By Sumit Ganguly | –
For the past few months, farmers protesting in India’s capital, New Delhi, have been demanding the repeal of three farm laws that were passed last year. These largely peaceful protests have been referred to as a “satyagraha” by many in the Indian media, politicians and activists.
As a political scientist who writes on Indian politics and society, I argue that the choice of this word, which means “embracing the truth,” is important to note.
It evokes a long political history that goes back to the Indian nationalist movement against British rule.
The first satyagraha
In 1917, Mahatma Gandhi, one of the leading icons of the Indian nationalist movement, started a political protest in the village of Champaran in what is today the eastern state of Bihar.
The movement was on behalf of poor farmers who had been forced to grow indigo used in the making of dyes. The British colonial authorities who saw this as a lucrative trade coerced the farmers into growing the crop even as they were poorly paid. If the farmers refused, they were heavily taxed.
Gandhi organized a nonviolent protest on behalf of the farmers. That was when the word satyagraha was used for the first time in the context of a political protest.
The use of this form of protest was both ethical and instrumental. The moral dimension sprang from Gandhi’s convictions. The practical element had to do with the realization that violence against the might of the British colonial empire was counterproductive.
Gandhi had first arrived at the idea of using nonviolent protest as a tactic in his early years as a lawyer in South Africa, where he was concerned with the maltreatment of the Indian community under British rule.
The concept of satyagraha was in turn drawn from his extensive reading of the works of the British poet and social critic John Ruskin, the Russian novelist Leo Tolstoy and the American philosopher Henry David Thoreau.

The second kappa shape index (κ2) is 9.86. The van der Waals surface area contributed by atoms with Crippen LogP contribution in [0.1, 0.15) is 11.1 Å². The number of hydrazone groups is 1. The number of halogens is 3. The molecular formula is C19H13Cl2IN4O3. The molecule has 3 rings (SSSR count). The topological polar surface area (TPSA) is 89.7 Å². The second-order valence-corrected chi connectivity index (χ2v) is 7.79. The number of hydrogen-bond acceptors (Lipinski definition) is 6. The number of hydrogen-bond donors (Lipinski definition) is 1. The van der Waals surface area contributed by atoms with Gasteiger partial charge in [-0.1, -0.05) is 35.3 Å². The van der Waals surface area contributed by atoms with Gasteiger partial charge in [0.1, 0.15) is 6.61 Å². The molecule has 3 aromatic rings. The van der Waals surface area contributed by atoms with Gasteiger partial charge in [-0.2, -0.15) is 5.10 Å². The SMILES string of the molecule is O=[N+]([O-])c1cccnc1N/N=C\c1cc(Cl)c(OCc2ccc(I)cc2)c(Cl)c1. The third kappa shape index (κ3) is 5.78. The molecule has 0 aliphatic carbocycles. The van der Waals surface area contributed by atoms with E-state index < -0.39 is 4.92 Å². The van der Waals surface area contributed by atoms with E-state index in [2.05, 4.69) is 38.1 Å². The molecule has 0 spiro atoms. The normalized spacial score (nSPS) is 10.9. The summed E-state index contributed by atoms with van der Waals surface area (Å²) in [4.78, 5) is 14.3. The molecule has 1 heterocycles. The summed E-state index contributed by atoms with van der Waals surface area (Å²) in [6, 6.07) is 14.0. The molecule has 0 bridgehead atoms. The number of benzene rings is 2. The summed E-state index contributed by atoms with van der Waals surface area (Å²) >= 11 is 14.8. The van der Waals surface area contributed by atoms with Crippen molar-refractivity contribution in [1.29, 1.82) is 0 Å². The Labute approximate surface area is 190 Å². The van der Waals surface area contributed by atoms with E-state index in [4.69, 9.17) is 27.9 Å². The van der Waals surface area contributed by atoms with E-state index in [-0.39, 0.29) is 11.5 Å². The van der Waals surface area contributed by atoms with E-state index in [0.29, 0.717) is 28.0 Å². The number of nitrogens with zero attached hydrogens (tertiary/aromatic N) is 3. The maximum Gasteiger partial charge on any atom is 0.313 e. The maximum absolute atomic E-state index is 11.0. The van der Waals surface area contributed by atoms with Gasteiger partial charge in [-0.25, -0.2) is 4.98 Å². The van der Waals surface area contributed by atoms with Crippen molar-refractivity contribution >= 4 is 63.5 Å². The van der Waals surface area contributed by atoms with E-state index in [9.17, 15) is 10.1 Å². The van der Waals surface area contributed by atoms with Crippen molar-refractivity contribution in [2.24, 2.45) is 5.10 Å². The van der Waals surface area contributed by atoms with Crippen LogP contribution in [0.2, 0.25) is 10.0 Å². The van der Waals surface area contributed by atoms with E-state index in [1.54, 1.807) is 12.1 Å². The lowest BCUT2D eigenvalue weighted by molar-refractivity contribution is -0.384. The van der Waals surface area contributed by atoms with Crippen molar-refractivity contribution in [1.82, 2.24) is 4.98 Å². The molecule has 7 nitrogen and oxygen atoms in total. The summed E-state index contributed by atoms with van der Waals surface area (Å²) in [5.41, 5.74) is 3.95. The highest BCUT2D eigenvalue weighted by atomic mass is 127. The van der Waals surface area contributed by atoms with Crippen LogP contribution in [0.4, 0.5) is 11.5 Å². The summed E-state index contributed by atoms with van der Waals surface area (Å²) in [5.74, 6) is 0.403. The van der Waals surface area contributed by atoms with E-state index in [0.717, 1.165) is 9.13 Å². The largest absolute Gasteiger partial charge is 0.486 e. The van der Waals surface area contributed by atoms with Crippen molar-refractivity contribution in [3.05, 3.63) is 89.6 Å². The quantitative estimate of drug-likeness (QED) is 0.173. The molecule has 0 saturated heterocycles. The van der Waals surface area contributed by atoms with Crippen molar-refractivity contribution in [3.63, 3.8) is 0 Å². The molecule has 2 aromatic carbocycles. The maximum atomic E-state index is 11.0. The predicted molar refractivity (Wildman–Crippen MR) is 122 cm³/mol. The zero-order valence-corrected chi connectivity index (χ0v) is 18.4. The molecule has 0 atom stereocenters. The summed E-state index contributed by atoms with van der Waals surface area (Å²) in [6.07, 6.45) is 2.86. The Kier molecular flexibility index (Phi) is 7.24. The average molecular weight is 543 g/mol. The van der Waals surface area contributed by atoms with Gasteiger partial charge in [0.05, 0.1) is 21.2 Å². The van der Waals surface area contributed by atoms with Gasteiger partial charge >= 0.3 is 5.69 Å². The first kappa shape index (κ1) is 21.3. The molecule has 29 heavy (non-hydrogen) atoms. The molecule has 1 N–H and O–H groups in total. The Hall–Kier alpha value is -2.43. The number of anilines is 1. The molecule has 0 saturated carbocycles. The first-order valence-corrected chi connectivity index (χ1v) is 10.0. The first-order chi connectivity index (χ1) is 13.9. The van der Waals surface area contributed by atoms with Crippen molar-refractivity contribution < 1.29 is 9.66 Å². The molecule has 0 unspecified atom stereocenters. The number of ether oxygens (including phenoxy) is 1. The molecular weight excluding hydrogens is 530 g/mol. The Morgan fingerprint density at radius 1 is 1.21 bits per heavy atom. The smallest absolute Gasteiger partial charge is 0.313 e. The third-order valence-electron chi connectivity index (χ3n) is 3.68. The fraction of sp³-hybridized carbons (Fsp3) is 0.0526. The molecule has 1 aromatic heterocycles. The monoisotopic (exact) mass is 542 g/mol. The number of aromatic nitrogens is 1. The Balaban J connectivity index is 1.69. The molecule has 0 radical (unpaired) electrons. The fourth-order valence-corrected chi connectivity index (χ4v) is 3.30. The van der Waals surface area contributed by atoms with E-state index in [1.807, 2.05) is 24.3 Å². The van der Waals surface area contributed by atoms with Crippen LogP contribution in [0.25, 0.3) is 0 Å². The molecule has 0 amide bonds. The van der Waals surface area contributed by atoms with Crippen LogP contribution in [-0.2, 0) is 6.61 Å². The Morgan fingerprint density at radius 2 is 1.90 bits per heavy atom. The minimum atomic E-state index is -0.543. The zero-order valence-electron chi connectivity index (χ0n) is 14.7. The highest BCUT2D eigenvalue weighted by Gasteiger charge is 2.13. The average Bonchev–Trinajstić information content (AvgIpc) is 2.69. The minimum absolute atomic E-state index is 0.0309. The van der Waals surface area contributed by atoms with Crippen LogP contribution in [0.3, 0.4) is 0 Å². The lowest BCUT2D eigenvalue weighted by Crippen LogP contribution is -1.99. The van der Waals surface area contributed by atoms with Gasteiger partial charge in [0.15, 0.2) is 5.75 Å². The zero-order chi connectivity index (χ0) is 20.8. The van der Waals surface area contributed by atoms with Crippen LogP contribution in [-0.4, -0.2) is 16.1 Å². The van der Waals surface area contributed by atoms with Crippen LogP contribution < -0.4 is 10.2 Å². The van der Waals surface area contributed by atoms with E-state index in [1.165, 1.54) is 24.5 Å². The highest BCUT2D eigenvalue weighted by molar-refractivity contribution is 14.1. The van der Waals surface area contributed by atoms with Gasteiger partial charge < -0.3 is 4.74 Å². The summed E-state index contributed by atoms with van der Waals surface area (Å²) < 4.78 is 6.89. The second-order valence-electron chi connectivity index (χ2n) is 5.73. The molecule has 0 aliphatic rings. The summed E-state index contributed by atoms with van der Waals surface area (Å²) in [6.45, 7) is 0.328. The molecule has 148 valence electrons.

Gandhi melded their ideas into what he had learned from the ancient Jain faith about the concept of “ahimsa,” which involves minimizing harm to all living beings.
In Gandhi’s view, and that of his followers, satyagraha involved a passionate commitment to nonviolent civil disobedience. To that end, he and his followers not only shunned all violence but steadfastly fought against social injustices.
Gandhi used the concept effectively in a protest against the colonial salt tax laws.
The Salt Law under colonial rule had prohibited the private production of salt, forcing Indians to buy this vital dietary staple at high market prices set by the British.
In 1931, Gandhi organized a march that went across much of the country to the seaside town of Dandi, in the western state of Gujarat. In a gesture of defiance to the Salt Law, Gandhi and his followers picked up natural salt from the beach as a way to demonstrate that they had a right to produce their own salt.
The British colonial authorities met this resistance with considerable violence and imprisoned Gandhi along many of the protesters. However, Gandhi and his supporters refused to back down. They conceded that they had broken the law by collecting salt from the seashore and were prepared to suffer the legal consequences.
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The memories of this episode have become part and parcel of the history and folklore of the Indian nationalist movement. Accordingly, it is hardly surprising that the protesting farmers embraced the concept of satyagraha as part of their protests.
For over six months they have led protests as a tactic and have steadfastly refused to budge from their principal demands, which involve repealing the three new farm laws that the Indian Parliament passed in September 2020 which, if implemented, would dramatically cut back on government support for agriculture and move farmers toward an open national market.
Farmers fear these drastic changes and, despite government entreaties as well as crackdowns, they have refused to budge.
Sumit Ganguly, Distinguished Professor of Political Science and the Tagore Chair in Indian Cultures and Civilizations, Indiana University
This article is republished from The Conversation under a Creative Commons license. Read the original article.
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